The Lodi Life & Times
In Lodi, wine comes first. And we wouldn’t have it any other way.
Meet the passionate people behind our handcrafted wines and
gnarly old vines.
Mettler family’s runaway success
A family’s history of farming and excellence
The decision to establish Mettler Family Vineyards as a brand and winery was, indeed, a “family decision,” says Adam Mettler. There is a lot of lineage as well as huge amount of talent associated with the name. Start with Adam Mettler, who is not only the family winemaker, but who also holds down a pretty respectable “day job” as GM/winemaker of Michael~David Winery, none less.
Adam’s dad, Larry Mettler, heads up the family and their grape business (Arbor Vineyards), which farms over 800 acres of numero uno quality Lodi vineyards – 300 of those acres owned by the family, including 75 acres certified organic by CCOF (California Certified Organic Farmers), and an even bigger chunk responsibly farmed according to Lodi Rules for Sustainable Winegrowing.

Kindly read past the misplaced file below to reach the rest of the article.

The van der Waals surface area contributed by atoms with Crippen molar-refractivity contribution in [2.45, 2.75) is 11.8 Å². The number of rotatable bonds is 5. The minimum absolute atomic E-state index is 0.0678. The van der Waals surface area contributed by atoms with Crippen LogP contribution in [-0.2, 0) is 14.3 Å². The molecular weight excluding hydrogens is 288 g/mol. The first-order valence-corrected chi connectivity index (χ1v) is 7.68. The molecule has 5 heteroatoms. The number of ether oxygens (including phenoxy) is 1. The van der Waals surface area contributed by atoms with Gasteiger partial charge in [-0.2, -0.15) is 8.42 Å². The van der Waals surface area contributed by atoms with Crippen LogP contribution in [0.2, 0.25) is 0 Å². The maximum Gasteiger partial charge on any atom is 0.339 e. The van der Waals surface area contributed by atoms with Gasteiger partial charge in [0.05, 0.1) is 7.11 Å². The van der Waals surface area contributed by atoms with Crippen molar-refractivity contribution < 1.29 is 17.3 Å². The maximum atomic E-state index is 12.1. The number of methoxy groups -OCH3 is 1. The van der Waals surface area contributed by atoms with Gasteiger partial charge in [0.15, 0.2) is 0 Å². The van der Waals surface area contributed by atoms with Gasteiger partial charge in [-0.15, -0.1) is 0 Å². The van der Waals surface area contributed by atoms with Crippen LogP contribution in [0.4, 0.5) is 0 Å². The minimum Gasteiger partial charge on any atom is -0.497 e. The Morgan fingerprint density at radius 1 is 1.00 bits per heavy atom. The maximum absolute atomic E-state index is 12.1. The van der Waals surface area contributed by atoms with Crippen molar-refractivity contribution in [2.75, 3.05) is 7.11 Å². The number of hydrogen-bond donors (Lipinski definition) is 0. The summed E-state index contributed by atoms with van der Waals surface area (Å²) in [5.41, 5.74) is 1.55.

Larry had taken over the family business in 1970 from his dad Carl, who was a sixth generation farmer. Carl’s grandfather, George Mettler, was one of five brothers who immigrated from Germany to South Dakota in the mid-1800s, and soon after trickled down to San Joaquin Valley (hence, the multiplicity of close-to-distantly related Mettlers in the Lodi area).
But according to Adam, it was his mother, Charlene Mettler, who pushed and prodded the family to come together and “take it to the next level,” back in 1998. Adam’s older sister, Kim Mettler-Eells, took on the role as marketer, younger sister Kelli has been immersed in sales, and Kim’s husband, Jason Eells, works as vineyard manager.